/Murder hornets in Mississippi No, but

Murder hornets in Mississippi No, but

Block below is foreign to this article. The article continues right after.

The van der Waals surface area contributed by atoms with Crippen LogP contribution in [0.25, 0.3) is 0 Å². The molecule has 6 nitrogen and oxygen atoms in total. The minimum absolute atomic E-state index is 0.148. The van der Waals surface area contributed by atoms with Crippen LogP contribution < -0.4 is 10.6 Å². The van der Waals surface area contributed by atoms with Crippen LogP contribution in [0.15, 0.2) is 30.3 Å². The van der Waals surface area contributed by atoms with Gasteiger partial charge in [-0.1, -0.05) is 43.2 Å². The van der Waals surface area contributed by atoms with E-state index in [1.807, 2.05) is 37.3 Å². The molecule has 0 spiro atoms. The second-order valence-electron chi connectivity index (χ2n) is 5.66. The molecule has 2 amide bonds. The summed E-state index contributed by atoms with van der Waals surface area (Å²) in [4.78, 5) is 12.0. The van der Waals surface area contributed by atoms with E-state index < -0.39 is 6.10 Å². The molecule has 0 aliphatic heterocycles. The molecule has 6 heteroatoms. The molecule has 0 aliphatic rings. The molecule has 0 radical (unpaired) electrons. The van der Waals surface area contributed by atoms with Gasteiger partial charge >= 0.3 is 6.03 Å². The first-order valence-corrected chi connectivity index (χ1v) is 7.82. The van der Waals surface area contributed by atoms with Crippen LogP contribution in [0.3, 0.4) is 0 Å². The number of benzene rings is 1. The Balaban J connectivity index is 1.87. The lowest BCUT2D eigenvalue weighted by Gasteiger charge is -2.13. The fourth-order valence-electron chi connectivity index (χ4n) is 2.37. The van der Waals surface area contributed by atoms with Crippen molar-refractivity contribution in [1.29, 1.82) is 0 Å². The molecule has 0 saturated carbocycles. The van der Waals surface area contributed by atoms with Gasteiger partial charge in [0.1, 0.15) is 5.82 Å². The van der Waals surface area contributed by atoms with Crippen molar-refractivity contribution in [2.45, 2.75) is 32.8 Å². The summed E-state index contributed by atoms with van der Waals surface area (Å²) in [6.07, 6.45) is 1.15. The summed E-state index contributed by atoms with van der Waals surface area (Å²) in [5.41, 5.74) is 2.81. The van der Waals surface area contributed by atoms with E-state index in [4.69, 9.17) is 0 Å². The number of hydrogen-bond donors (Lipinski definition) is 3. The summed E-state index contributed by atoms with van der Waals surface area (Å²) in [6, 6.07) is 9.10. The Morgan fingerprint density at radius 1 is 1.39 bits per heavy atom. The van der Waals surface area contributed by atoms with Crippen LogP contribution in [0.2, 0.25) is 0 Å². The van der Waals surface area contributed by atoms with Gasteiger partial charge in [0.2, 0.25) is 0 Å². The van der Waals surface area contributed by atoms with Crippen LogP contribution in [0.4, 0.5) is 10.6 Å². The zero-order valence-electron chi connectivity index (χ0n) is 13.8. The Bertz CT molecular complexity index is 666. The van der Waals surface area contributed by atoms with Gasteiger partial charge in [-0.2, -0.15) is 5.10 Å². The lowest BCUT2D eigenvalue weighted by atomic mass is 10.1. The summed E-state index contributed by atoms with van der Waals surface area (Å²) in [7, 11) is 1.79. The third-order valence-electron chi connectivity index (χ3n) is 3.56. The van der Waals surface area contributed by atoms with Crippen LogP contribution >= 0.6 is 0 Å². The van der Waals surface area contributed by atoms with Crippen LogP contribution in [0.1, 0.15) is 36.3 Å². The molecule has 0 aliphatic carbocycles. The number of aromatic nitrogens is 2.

According to some reports, something called murder hornets was invading North America. MURDER HORNETS – Just the name alone sent chills down our spines. These photos were terrifying. They measured over 2 inches in length and had large, evil black eyes. They ate honeybee heads and thoraxes, and could inflict severe poison on humans. For me, nightmares were a constant reality. Yes, I had nightmares. I was engulfed by giant Asian hornets in my dreams. They would fly around, then one would buzz at my nose. I’d start to sweat. Given the direction 2020 was going, I knew it wouldn’t be long before those evil creatures reached Mississippi. I was referring to Kobe Bryant’s crashed helicopter, Little Richard had been silenced by cancer, and John Prine had died from COVID. 2020 was a living nightmare. Are murder hornets possible? You may be wondering where I’m going with this. The murder hornets have never been close to the Magnolia State. The Mississippi State University Extension Service says so, and they’re the experts. We decided to play some golf after Tyler, my son, had unexpectedly finished his work earlier than expected. It was a beautiful, but hot day at Lake Caroline. The fairways were lush. The greens were perfectly rolling. We were the only ones there and had no one in front. We were fast. We played fast. I was at one-under par. That’s right 2020… We got to the par-5 fifth. Tyler chose the scenic route and went left, then right. With a simple wedge shot, I missed the green. The sun shone through the clouds. It’s amazing how hot it can get when things go wrong on the course. Tyler, sweaty and dripping, hit in for a bogey 6, and reached down into his cup to retrieve the golf ball. He quickly pulled his hand back as he saw something move down there. We both watched as a large, soaring creature with huge wings and orange and black stripes emerged from the top of our cup. It flew right at Tyler. Tyler ran as fast as I’ve ever seen him sprint towards the sixth tee. He lost his putter. His hat flew. His sunglasses also fell off. His golf glove was lost in his back pocket. That’s what he did. It followed, and then it flew away. I stopped laughing and got back to my business. To remain at par, I had a five footer left. I did my practice strokes and then crouched down over the ball when I heard a buzzing sound. I should have stepped aside, but I didn’t. I yanked my putt to the left and Tyler hollered again. “The murder hornet has returned, right above you head!” I high-tailed the putt off the green towards our golf cart. The whatever-it was didn’t follow. It was never seen again. It’s hilarious now. We double our laughter every time this topic comes up. But… It. Was. Not. Funny. Then. The obvious question remains. It was what? “I would think it almost had to have been a cicada killer bep from the size of the behaviour you are describing,” said Dr. Blake Layton, Jr., Mississippi State’s entomology professor. “Almost certainly. They are fierce looking and have a large stinger. However, they rarely sting anyone unless they are a cicada. They sting cicadas and paralyze them before carrying them away. They are often found on golf courses. Layton stated that another possibility is the European hornet. This species is most prevalent in the north of the state and feeds on honeybees. Are they able to travel as far south as Gluckstadt, though? Layton stated, “They could.” He sent me photos of the varmints. Tyler was the one who got closest to what I saw. He said, “Could be,” even though neither one seems large enough. “Tell the truth, I didn’t stay long enough to know which one it was.” It wasn’t something I was really studying.” I can confirm that. Although it might not have been a killer hornet but it sure looked the part.